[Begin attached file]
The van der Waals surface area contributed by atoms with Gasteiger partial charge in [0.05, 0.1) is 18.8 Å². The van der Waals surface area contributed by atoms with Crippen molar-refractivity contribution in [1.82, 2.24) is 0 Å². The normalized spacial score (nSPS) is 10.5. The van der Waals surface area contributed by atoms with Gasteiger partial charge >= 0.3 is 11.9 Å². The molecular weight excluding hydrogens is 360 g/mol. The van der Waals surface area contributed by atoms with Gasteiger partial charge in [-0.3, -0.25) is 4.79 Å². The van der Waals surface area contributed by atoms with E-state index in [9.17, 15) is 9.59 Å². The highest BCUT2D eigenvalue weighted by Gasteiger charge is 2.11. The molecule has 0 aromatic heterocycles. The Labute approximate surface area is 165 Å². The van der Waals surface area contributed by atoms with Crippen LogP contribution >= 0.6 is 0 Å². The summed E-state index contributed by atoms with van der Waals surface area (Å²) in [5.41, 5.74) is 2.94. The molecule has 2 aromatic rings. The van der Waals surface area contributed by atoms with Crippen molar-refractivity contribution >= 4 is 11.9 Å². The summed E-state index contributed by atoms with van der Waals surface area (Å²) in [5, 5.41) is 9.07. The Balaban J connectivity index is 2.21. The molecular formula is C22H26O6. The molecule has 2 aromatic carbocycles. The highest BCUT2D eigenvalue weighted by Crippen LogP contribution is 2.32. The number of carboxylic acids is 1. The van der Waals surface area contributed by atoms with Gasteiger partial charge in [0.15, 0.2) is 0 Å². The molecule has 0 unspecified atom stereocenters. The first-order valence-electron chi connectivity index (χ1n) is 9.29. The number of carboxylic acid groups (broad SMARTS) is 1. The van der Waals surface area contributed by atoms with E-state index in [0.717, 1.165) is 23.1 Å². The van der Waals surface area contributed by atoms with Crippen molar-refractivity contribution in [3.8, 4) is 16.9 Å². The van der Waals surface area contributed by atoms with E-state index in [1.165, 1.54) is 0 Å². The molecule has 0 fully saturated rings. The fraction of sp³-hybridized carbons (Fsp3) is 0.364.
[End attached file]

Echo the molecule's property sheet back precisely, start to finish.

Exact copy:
The van der Waals surface area contributed by atoms with Gasteiger partial charge in [0.05, 0.1) is 18.8 Å². The van der Waals surface area contributed by atoms with Crippen molar-refractivity contribution in [1.82, 2.24) is 0 Å². The normalized spacial score (nSPS) is 10.5. The van der Waals surface area contributed by atoms with Gasteiger partial charge >= 0.3 is 11.9 Å². The molecular weight excluding hydrogens is 360 g/mol. The van der Waals surface area contributed by atoms with Gasteiger partial charge in [-0.3, -0.25) is 4.79 Å². The van der Waals surface area contributed by atoms with E-state index in [9.17, 15) is 9.59 Å². The highest BCUT2D eigenvalue weighted by Gasteiger charge is 2.11. The molecule has 0 aromatic heterocycles. The Labute approximate surface area is 165 Å². The van der Waals surface area contributed by atoms with Crippen LogP contribution >= 0.6 is 0 Å². The summed E-state index contributed by atoms with van der Waals surface area (Å²) in [5.41, 5.74) is 2.94. The molecule has 2 aromatic rings. The van der Waals surface area contributed by atoms with Crippen molar-refractivity contribution >= 4 is 11.9 Å². The summed E-state index contributed by atoms with van der Waals surface area (Å²) in [5, 5.41) is 9.07. The Balaban J connectivity index is 2.21. The molecular formula is C22H26O6. The molecule has 2 aromatic carbocycles. The highest BCUT2D eigenvalue weighted by Crippen LogP contribution is 2.32. The number of carboxylic acids is 1. The van der Waals surface area contributed by atoms with Gasteiger partial charge in [0.15, 0.2) is 0 Å². The molecule has 0 unspecified atom stereocenters. The first-order valence-electron chi connectivity index (χ1n) is 9.29. The number of carboxylic acid groups (broad SMARTS) is 1. The van der Waals surface area contributed by atoms with E-state index in [0.717, 1.165) is 23.1 Å². The van der Waals surface area contributed by atoms with Crippen molar-refractivity contribution in [3.8, 4) is 16.9 Å². The van der Waals surface area contributed by atoms with E-state index in [1.165, 1.54) is 0 Å². The molecule has 0 fully saturated rings. The fraction of sp³-hybridized carbons (Fsp3) is 0.364.